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We are days away from our presidential election and it’s impossible to ignore the divide that’s happening in our country. Regardless of the outcome, we need to appeal to the better nature of our character. Depending on the time of day or the last thing you read on social media, that might be hard to imagine; but if you choose to log off for a moment, I have a book I’d like to recommend that will restore your faith in humanity. The book is “Humankind: A Hopeful History” by Rutger Bregman.

The essential argument Bregman makes is that humans are decent by nature. Therefore, the feeling that we are hanging on by a thread as a society and just moments away from chaos isn’t correct. Not only is it wrong, but Bregman cites numerous historical events and experiments to prove it.

I’m not going to lie, some of the book gets a little wonky and dry, but other parts are absolutely fascinating. Bregman digs into a variety of incidents throughout history to reexamine our preconceived notions of what happened and shows us our innate goodness in humanity.

Through exposing historical facts, Bregman uncovers the truth that over and over again when the most was required of humankind our best selves rose to the challenge. “But the World Wars!” you might be screaming. He addresses that too. In 1914 on Christmas Eve, for example, not only did the soldiers on the opposite sides of the battlefield not want to kill each other, but they actually sang Christmas Carols together in a miraculous truce… Sadly they were commanded to resume the battle shortly thereafter.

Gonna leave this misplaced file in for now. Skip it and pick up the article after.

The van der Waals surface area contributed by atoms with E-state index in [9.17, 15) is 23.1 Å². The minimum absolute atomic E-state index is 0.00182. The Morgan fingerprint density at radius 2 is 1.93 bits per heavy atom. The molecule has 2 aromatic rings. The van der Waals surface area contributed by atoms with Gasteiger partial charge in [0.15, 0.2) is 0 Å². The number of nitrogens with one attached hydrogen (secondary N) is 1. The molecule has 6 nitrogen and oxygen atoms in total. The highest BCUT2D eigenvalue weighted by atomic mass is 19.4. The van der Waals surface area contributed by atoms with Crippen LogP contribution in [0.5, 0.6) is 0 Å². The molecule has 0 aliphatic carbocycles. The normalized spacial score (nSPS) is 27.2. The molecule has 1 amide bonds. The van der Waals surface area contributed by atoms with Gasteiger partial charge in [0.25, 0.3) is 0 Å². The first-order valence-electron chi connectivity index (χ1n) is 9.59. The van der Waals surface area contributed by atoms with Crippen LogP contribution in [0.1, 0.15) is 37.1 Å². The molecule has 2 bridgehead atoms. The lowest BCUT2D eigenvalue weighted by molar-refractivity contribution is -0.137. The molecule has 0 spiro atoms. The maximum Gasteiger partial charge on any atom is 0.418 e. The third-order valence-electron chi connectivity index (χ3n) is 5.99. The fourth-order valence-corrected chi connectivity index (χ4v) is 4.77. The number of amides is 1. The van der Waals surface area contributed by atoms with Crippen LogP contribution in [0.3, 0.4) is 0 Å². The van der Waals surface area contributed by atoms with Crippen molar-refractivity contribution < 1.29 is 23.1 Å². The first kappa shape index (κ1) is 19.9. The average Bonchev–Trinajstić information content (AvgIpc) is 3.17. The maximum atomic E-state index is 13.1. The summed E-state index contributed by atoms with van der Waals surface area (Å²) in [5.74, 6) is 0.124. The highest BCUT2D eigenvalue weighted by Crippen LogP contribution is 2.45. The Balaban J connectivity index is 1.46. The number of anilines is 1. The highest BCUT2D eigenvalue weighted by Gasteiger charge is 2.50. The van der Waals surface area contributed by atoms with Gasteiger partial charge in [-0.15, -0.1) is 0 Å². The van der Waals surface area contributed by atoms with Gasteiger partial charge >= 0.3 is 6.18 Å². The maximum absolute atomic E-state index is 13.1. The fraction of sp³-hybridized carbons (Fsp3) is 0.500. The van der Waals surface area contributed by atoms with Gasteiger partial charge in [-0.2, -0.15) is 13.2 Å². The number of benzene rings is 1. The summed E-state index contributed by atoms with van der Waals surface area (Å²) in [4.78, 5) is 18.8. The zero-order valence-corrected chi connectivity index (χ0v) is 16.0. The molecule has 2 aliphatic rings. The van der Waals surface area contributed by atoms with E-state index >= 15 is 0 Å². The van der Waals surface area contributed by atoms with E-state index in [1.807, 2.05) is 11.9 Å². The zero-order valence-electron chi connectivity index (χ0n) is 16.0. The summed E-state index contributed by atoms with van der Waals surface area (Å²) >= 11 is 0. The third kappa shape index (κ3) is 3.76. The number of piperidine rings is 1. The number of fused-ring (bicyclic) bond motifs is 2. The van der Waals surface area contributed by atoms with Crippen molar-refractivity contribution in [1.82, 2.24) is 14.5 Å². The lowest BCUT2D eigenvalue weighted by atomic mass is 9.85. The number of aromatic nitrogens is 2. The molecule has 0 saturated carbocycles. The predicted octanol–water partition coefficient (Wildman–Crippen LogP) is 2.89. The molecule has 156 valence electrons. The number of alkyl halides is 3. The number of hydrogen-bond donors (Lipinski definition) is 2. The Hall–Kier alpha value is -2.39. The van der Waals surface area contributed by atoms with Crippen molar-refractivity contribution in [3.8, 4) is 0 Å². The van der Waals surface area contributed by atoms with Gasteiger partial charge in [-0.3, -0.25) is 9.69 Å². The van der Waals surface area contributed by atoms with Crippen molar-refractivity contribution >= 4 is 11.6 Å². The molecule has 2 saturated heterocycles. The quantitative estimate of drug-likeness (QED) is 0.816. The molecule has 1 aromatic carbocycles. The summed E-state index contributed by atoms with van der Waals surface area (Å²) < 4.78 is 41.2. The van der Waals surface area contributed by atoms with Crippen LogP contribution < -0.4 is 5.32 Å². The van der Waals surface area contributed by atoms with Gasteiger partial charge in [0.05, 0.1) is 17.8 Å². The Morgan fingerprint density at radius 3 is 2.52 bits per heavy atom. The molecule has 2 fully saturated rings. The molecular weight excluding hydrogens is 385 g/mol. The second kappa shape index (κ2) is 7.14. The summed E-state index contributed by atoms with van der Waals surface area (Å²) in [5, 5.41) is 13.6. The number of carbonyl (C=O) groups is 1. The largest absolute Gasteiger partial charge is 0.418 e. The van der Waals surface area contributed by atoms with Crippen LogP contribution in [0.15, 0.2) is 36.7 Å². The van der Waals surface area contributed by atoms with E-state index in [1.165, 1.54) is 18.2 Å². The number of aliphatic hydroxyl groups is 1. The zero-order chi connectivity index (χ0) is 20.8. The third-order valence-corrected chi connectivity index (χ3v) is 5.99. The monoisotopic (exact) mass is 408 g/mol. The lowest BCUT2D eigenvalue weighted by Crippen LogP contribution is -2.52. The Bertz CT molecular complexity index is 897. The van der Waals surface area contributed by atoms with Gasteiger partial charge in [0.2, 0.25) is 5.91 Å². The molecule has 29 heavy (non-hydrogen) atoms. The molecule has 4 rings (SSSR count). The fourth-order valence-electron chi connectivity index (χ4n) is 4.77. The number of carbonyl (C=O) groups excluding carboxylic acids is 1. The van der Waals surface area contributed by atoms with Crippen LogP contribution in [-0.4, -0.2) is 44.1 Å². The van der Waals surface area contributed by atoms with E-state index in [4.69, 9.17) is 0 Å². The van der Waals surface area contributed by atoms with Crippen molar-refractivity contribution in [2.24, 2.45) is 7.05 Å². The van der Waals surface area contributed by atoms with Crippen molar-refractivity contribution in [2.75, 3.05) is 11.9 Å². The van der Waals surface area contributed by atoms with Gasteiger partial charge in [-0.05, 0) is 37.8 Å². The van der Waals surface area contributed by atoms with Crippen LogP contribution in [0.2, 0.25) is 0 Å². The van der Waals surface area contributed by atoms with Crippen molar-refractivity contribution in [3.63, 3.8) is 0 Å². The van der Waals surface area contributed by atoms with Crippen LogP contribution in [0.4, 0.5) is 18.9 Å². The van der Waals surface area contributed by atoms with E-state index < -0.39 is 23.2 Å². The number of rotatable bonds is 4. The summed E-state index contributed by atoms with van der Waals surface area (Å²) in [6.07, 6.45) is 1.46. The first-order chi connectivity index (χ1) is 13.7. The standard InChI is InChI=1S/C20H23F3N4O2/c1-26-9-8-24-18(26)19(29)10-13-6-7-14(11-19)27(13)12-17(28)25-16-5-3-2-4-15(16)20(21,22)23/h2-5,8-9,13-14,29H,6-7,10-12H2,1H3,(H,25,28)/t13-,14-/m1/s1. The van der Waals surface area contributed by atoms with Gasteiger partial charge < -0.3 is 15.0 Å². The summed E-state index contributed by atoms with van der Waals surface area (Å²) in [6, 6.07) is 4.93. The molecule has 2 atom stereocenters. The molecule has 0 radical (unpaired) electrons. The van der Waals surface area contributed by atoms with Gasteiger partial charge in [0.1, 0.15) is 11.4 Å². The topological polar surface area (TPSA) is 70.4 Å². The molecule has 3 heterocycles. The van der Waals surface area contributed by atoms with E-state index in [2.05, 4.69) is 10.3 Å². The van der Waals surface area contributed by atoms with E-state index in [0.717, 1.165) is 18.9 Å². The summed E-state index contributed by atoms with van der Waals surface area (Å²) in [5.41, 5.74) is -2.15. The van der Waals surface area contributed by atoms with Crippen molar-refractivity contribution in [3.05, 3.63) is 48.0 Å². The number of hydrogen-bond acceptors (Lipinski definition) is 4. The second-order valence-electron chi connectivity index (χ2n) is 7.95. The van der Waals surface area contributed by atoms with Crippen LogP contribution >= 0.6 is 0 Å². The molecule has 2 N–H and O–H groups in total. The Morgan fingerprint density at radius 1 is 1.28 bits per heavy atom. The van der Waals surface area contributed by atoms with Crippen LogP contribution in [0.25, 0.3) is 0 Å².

One of the biggest takeaways from the book is Bregman’s reminder of the nocebo effect. It’s what it sounds like—the opposite of the placebo effect. So rather than consuming something you assume will have a positive effect and therefore you experience a positive response, the nocebo effect looks at what happens when we consume something negative and how it will actually materialize something negative.

This gets me back to where we are today. If you consume a negative world around you it’s not surprising that you think we’re on the brink of some sort of societal collapse. However, if you look at the underlying evidence—as Bregman does throughout human history—you’ll find that people on the left and right are decent humans just trying to get by. Our differences aren’t nearly as great as our love for those around us. It’s through cooperation, compassion and forgiveness that homo sapiens have thrived as a species as evidenced by Bregman’s work. We’re at a precarious time in our country’s history where we can benefit from this reminder. We’re not enemies of each other as much as we’re passionate well-meaning Americans. I hope you enjoy the book!

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